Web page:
Scientists are debating if a fresco depicting a smiling Virgin Mary in the Gumusler Monastery in Turkey is original or the result of a restoration gone wrong.
Carved into a large rock mass in the Cappadocia region, the monastery is believed to have been constructed sometime during the Byzantine era between the 8th and 12th centuries.
The most important part of the monastery is the church in the northern part. It is thought that at least three different masters worked on all the church wall paintings.
In the main section, paintings of Jesus on the throne, two angels, symbols of apostles, the Virgin Mary, the Great Basileios of Kayseri, Gregorios of Nysa and Gregorios of Nazians can be seen.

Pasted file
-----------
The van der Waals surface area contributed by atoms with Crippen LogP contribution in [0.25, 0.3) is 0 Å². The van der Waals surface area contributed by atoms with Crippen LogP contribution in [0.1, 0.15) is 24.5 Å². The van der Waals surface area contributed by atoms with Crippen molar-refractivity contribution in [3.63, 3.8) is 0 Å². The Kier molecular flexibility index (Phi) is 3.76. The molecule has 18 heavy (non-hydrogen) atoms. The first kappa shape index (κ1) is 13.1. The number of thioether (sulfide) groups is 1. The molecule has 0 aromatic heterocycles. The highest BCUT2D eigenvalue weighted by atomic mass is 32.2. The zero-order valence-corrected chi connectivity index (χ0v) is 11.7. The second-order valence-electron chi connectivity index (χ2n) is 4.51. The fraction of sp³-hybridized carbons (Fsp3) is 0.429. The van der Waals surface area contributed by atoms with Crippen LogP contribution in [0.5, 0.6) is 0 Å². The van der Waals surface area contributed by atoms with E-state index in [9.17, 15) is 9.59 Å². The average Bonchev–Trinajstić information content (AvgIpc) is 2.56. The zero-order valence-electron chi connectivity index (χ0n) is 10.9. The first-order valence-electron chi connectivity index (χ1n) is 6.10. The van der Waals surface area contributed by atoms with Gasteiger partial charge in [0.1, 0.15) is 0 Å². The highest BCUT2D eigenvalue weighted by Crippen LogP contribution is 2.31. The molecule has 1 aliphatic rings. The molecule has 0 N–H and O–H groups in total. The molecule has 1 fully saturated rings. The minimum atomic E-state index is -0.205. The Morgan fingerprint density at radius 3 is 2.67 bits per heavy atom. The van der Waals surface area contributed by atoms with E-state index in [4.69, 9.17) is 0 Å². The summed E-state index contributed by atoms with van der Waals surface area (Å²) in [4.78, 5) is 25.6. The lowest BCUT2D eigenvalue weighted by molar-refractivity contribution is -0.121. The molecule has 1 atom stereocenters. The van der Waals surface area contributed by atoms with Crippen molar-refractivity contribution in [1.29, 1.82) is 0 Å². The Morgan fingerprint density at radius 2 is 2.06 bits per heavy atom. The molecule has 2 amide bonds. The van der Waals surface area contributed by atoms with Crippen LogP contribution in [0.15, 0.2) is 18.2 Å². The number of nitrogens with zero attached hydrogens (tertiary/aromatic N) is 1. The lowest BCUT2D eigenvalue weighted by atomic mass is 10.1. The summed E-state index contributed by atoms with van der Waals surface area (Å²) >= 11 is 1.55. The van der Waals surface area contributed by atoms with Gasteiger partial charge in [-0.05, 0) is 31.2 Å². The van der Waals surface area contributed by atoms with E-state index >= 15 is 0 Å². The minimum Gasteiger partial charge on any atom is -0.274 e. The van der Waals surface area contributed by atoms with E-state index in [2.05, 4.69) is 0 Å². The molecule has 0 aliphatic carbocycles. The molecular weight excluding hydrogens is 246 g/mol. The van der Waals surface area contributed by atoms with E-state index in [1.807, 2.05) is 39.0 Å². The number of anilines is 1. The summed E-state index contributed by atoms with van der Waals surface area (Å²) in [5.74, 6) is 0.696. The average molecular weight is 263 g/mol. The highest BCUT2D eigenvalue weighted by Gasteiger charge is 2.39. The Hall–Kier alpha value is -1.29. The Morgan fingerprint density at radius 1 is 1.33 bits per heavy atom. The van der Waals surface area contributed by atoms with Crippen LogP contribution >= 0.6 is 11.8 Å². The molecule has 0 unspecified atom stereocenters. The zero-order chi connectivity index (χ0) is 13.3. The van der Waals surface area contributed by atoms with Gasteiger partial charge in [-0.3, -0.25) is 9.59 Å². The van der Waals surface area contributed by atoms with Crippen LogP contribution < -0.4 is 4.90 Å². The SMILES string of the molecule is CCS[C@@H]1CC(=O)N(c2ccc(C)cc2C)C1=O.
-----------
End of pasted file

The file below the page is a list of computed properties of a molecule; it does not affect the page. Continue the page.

Smiling Virgin Mary fresco: Restoration gone wrong?
But the monastery is best known for the Smiling Virgin Mary fresco, known to be the only one in Anatolia.
Speaking recently to state-run Anadolu Agency, Provincial Culture and Tourism Director Basri Akdemi said: “The Mary figure looks like she is looking at you from all directions.”
Akdemir noted that the wall paintings were restored by British archaeologist and restorer Michael Gough in the 1960s.
“The figure of Virgin Mary smiling most probably was a restoration mistake, but it is known like this in Turkey and abroad,” said Gough. “This place was restored three times.”
“We don’t have any information if Mother Mary was smiling before the restoration but such restoration mistakes have been made before,” he added.